Somebody Help This Poor Girl: Wine Education “Classes” in Dallas

wineschoolDo you drink a lot of wine and not know the difference between a Pinot Grigio and a Pinot Noir? You are not alone. Many wine drinkers get stuck in a rut and still order by varietal instead of examining the different styles offered. “I’ll have a Chardonnay” is a default one can approve upon. Here this wail of this wino:

Since I drink so flippin’ much of it, I thought I might take a wine class. Do you know of any to recommend?

There are wine dinners, wine chats, and sommelier classes all over town. Where do you think she should start. If there isn’t such a thing, I would love to find a wine trainer or a personal wine coach. Now, there’s a job waiting to happen.

12 comments on “Somebody Help This Poor Girl: Wine Education “Classes” in Dallas

  1. I would love to be your personal wine coach Nancy, as there is a lot going on in that glass of Chardonnay! Dallas Uncorked does quarterly educational wine dinners and tasting events, as well as the occasional Wine 101, which I also do on a personal side for anything from corporate events to holiday parties. There are some basic tips and pairing ideas on our website as well. If you want to experience a total 2-day wine immersion TEXSOM does an incredible job every year.

  2. Central Market offers wine classes/tasting each Monday night and they are a steal at $10 per person, plus a discount on all the wines they sampled. The wines change regularly and seem to be either seasonally focused (I recently went to one about best wines to serve with Christmas dinner) or regionally focused (I have also attended a Bordeaux class)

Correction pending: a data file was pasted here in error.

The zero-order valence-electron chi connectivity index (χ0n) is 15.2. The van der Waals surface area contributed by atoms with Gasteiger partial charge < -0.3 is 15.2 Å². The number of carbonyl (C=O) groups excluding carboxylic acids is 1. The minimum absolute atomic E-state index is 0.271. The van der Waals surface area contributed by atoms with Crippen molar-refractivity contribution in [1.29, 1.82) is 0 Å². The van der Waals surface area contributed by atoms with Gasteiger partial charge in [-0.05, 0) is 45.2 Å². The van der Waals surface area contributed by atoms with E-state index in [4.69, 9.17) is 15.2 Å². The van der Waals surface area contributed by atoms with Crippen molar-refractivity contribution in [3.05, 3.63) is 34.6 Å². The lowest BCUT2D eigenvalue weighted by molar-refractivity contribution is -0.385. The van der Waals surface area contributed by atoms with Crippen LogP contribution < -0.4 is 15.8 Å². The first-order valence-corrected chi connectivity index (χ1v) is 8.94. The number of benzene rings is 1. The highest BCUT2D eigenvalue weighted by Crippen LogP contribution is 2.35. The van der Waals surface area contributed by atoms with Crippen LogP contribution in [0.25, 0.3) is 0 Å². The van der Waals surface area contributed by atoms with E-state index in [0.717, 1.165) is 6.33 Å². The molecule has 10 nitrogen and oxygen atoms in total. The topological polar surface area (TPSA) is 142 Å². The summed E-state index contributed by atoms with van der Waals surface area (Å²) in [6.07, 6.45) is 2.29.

3. Wine Chats at The Mansion is my favorite! There are also great wine and cheese classes at Scardello as well as The Grape :)

  4. I second the Central Market classes on Mondays comment! They are the best – short of traveling to a winery to talk to a wine maker! Plus they are reasonably priced – $10 – $25 and you get lots of samples. :)

  5. You HAVE to go to one of the wine tasting’s at Jimmy’s. Not only is it interesting to hear from the winemakers, but the food they serve rivals some 5 star restaurants. The cost is usually $60-$75 but includes a 4-5 course meal with wine pairings (so, not just sample sizes), a raffle for free wine at the end, and a discount for any wine sampled.

  6. If you’re interested in taking a more in-depth class, I recommend the viticulture class at El Centro Community College downtown. It’s a bit of a process, since you have to actually enroll in the school, but once enrolled, it’s a bargain.
    I took the class five years ago, so I’m sure the costs have increased, but it was around $100 for the semester. You met weekly (I think we met on Monday nights from 6-9) and covered a different region every week followed by tastings from that region. I really enjoyed it.

  7. If you aren’t quite ready to fork over money just to have someone review the basics, you should go to a Goody-Goody Liquor location. Their staff will take you around the store and tell you enough to impress your friends. That’s really all that matters, right? One of the locations that I went to even had a sommelier on-site.

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  9. Hi Nancy, if interested in learning a little bit more about wine, The Wine & Spirit Education Trust offers qualifications to suit all levels of interest (whether your a wine industry professional, a keen enthusiast or an occasional imbiber!) In Dallas WSET courses are available from the Dallas Wine Education Center – http://www.dallaswinecenter.com/WSET_Level_2_certificate.html

    Kate Powell
    Online Communications Manager, WSET®
    Wine & Spirit Education Trust